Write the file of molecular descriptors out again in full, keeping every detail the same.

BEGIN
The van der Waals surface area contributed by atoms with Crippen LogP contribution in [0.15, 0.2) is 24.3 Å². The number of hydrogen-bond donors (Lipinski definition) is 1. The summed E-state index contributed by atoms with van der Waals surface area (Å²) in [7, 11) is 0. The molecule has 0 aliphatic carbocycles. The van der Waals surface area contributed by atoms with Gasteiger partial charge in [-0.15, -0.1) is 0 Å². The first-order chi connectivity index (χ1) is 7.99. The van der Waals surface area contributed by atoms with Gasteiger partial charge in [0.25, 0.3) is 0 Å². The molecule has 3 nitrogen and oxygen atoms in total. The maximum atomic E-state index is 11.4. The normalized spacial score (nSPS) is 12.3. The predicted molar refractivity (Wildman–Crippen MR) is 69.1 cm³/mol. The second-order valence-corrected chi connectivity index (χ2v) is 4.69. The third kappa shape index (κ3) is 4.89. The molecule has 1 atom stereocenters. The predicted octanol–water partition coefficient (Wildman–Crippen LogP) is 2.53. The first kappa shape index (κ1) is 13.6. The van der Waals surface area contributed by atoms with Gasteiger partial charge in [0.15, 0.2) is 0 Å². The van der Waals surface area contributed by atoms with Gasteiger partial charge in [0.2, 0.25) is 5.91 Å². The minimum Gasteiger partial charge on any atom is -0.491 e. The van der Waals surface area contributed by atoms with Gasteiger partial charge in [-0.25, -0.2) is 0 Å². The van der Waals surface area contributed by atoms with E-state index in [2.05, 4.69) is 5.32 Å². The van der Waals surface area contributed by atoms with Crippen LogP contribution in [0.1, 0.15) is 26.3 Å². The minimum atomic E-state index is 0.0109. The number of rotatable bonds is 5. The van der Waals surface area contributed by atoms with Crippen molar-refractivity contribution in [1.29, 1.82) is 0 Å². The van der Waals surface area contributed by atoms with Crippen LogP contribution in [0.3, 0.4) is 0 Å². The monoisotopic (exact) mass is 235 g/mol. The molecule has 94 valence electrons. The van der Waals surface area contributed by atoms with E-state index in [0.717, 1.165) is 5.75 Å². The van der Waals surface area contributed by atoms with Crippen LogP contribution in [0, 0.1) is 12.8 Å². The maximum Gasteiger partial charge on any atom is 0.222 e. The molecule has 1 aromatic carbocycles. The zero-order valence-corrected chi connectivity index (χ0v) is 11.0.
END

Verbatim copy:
The van der Waals surface area contributed by atoms with Crippen LogP contribution in [0.15, 0.2) is 24.3 Å². The number of hydrogen-bond donors (Lipinski definition) is 1. The summed E-state index contributed by atoms with van der Waals surface area (Å²) in [7, 11) is 0. The molecule has 0 aliphatic carbocycles. The van der Waals surface area contributed by atoms with Gasteiger partial charge in [-0.15, -0.1) is 0 Å². The first-order chi connectivity index (χ1) is 7.99. The van der Waals surface area contributed by atoms with Gasteiger partial charge in [0.25, 0.3) is 0 Å². The molecule has 3 nitrogen and oxygen atoms in total. The maximum atomic E-state index is 11.4. The normalized spacial score (nSPS) is 12.3. The predicted molar refractivity (Wildman–Crippen MR) is 69.1 cm³/mol. The second-order valence-corrected chi connectivity index (χ2v) is 4.69. The third kappa shape index (κ3) is 4.89. The molecule has 1 atom stereocenters. The predicted octanol–water partition coefficient (Wildman–Crippen LogP) is 2.53. The first kappa shape index (κ1) is 13.6. The van der Waals surface area contributed by atoms with Gasteiger partial charge in [0.15, 0.2) is 0 Å². The van der Waals surface area contributed by atoms with Gasteiger partial charge in [0.2, 0.25) is 5.91 Å². The minimum Gasteiger partial charge on any atom is -0.491 e. The van der Waals surface area contributed by atoms with Gasteiger partial charge in [-0.25, -0.2) is 0 Å². The van der Waals surface area contributed by atoms with E-state index in [2.05, 4.69) is 5.32 Å². The van der Waals surface area contributed by atoms with Crippen LogP contribution in [0.1, 0.15) is 26.3 Å². The minimum atomic E-state index is 0.0109. The number of rotatable bonds is 5. The van der Waals surface area contributed by atoms with Crippen molar-refractivity contribution in [1.29, 1.82) is 0 Å². The van der Waals surface area contributed by atoms with Crippen LogP contribution in [0.3, 0.4) is 0 Å². The monoisotopic (exact) mass is 235 g/mol. The molecule has 94 valence electrons. The van der Waals surface area contributed by atoms with E-state index in [0.717, 1.165) is 5.75 Å². The van der Waals surface area contributed by atoms with Crippen LogP contribution in [0, 0.1) is 12.8 Å². The maximum Gasteiger partial charge on any atom is 0.222 e. The molecule has 1 aromatic carbocycles. The zero-order valence-corrected chi connectivity index (χ0v) is 11.0.